In May, the expert committee presented the final draft of the new SDA Design Guidelines to the NDIA. It is understood that the Agency has nearly finished reviewing them. It is really encouraging to see the appropriate amount of time being dedicated to developing the Guidelines. My prediction is that we can expect them to be released towards the end of August or early September. Having been involved in the industry reference group review, I have been really impressed with the evolution of the guidelines, the level of consultation and the involvement of so many different stakeholder groups.

It is understood that there will be a grace period where existing developments that are substantially designed or under construction can be certified against current requirements. The new guideline requirements are expected to formally take effect of 1 July 2021.

Once the design guidelines are finalised, it is believed that there will be a corresponding SDA certifiers training program. Details of how this program will be developed are not available at this stage.


Dwelling conditional registration

The NDIA is looking into developing a two-stage registration process that takes some of the risk out of enrolling dwellings. This also has the added benefit of providing the Agency and the market with a SDA supply pipeline. So far, there has not been much news forth coming about this process. This is largely because it is linked to both the updated Design Guidelines and the SDA assessor training. More details will probably be released around the same time as the Design Guidelines. It is expected that under the new process providers will be able to submit the certified plans of the proposed dwelling for pre-registration. Final registration of the dwelling would then occur at completion, once the certificate of occupancy has been issued.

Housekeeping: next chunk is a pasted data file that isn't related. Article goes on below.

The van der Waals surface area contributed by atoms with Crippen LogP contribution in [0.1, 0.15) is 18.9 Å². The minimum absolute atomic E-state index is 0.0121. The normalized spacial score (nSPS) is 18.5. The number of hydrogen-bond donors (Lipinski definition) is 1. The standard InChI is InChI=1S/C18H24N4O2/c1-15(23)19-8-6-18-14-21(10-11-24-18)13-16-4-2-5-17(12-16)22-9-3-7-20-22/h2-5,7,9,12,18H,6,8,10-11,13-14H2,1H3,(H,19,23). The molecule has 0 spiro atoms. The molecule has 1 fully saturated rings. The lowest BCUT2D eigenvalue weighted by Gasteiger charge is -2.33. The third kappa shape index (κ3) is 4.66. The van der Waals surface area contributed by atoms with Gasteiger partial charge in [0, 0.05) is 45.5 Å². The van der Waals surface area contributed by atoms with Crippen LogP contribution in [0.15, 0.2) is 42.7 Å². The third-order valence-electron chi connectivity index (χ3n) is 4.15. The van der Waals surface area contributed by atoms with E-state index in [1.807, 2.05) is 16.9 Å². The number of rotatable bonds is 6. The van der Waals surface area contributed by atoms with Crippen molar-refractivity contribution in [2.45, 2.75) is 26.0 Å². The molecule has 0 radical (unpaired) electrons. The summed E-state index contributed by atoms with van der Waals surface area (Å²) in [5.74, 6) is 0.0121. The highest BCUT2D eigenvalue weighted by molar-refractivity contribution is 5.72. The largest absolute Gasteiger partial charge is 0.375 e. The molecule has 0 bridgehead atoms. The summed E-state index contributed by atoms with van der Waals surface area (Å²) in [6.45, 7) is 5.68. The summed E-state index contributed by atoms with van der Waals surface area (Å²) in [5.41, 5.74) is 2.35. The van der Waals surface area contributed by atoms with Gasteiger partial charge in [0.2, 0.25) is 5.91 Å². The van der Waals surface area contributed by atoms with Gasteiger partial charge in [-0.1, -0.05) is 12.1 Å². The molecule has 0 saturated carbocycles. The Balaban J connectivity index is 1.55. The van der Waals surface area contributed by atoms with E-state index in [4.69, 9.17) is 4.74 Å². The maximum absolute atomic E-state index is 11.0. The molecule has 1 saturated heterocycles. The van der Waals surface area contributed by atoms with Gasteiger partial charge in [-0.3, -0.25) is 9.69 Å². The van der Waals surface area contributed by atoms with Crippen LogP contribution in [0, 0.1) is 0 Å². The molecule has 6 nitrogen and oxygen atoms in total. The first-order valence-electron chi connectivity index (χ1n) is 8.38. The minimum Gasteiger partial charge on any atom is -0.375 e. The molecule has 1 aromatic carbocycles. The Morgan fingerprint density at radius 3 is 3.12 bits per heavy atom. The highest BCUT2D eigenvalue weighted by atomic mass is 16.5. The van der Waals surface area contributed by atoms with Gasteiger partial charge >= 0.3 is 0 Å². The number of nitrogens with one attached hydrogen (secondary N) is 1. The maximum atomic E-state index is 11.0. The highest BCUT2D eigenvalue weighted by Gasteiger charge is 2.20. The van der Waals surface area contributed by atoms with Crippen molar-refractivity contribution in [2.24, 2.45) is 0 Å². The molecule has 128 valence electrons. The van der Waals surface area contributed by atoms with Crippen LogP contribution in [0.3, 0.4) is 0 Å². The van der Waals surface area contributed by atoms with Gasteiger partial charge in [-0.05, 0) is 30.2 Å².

Independent Living Options – ILO

Get used to hearing the term “ILO,” as we believe it is going to become a lot more prevalent in the NDIS in years to come. ILO has its origins in Western Australia, where their individualised approach to disability supports has led to the development of a number of innovative living scenarios. The idea is for both supports and living arrangements to adhere to contemporary disability practice and maximise community integration and participation. It includes options such as living with a host or living on your own with tailored support (ie. not 3 x 8 hour shifts). DSC understands that there are around 1,500 people with ILO at this time with approximately 1,000 of these being the previous state clients in WA. There is a dedicated project team in the NDIS that are working to formalise the options and price approach for ILO over the balance of 2019 with a possible larger scale implementation early 2020.

If you are interested, DSC’s upcoming workshops will cover more about ILO and other housing and living options.

Photo by Joss Woodhead on Unsplash


Brent Woolgar